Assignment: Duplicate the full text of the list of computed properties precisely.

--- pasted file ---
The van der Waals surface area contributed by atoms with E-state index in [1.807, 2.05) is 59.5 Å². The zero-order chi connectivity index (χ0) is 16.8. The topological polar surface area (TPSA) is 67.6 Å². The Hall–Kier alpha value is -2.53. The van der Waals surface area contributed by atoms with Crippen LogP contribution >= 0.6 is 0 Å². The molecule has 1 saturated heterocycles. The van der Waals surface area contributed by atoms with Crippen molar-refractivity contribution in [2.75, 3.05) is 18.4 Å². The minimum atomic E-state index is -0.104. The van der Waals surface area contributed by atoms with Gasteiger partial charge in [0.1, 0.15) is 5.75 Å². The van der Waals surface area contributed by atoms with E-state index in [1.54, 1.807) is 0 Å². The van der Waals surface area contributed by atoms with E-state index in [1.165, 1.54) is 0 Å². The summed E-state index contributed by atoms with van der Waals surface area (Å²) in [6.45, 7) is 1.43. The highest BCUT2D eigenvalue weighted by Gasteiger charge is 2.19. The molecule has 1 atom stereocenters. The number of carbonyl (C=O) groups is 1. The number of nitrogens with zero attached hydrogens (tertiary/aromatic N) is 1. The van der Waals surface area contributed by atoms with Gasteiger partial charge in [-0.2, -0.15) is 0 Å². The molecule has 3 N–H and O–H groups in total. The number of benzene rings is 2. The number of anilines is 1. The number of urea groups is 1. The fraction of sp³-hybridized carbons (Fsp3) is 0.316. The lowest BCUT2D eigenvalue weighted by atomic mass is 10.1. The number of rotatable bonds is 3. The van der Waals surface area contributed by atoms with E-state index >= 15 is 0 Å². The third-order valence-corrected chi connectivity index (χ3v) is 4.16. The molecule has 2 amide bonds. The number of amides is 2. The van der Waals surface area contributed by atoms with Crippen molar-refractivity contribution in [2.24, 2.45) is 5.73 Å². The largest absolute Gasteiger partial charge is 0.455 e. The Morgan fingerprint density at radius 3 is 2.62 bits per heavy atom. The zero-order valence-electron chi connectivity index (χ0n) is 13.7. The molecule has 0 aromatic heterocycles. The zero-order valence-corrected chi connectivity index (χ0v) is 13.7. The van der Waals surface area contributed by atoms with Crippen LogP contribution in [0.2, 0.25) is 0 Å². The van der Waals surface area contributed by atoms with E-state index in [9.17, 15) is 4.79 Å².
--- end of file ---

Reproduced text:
The van der Waals surface area contributed by atoms with E-state index in [1.807, 2.05) is 59.5 Å². The zero-order chi connectivity index (χ0) is 16.8. The topological polar surface area (TPSA) is 67.6 Å². The Hall–Kier alpha value is -2.53. The van der Waals surface area contributed by atoms with Crippen LogP contribution >= 0.6 is 0 Å². The molecule has 1 saturated heterocycles. The van der Waals surface area contributed by atoms with Crippen molar-refractivity contribution in [2.75, 3.05) is 18.4 Å². The minimum atomic E-state index is -0.104. The van der Waals surface area contributed by atoms with Gasteiger partial charge in [0.1, 0.15) is 5.75 Å². The van der Waals surface area contributed by atoms with E-state index in [1.54, 1.807) is 0 Å². The van der Waals surface area contributed by atoms with E-state index in [1.165, 1.54) is 0 Å². The summed E-state index contributed by atoms with van der Waals surface area (Å²) in [6.45, 7) is 1.43. The highest BCUT2D eigenvalue weighted by Gasteiger charge is 2.19. The molecule has 1 atom stereocenters. The number of carbonyl (C=O) groups is 1. The number of nitrogens with zero attached hydrogens (tertiary/aromatic N) is 1. The van der Waals surface area contributed by atoms with Gasteiger partial charge in [-0.2, -0.15) is 0 Å². The molecule has 3 N–H and O–H groups in total. The number of benzene rings is 2. The number of anilines is 1. The number of urea groups is 1. The fraction of sp³-hybridized carbons (Fsp3) is 0.316. The lowest BCUT2D eigenvalue weighted by atomic mass is 10.1. The number of rotatable bonds is 3. The van der Waals surface area contributed by atoms with E-state index >= 15 is 0 Å². The third-order valence-corrected chi connectivity index (χ3v) is 4.16. The molecule has 2 amide bonds. The number of amides is 2. The van der Waals surface area contributed by atoms with Crippen molar-refractivity contribution in [2.24, 2.45) is 5.73 Å². The largest absolute Gasteiger partial charge is 0.455 e. The Morgan fingerprint density at radius 3 is 2.62 bits per heavy atom. The zero-order valence-electron chi connectivity index (χ0n) is 13.7. The molecule has 0 aromatic heterocycles. The zero-order valence-corrected chi connectivity index (χ0v) is 13.7. The van der Waals surface area contributed by atoms with Crippen LogP contribution in [0.2, 0.25) is 0 Å². The van der Waals surface area contributed by atoms with E-state index in [9.17, 15) is 4.79 Å².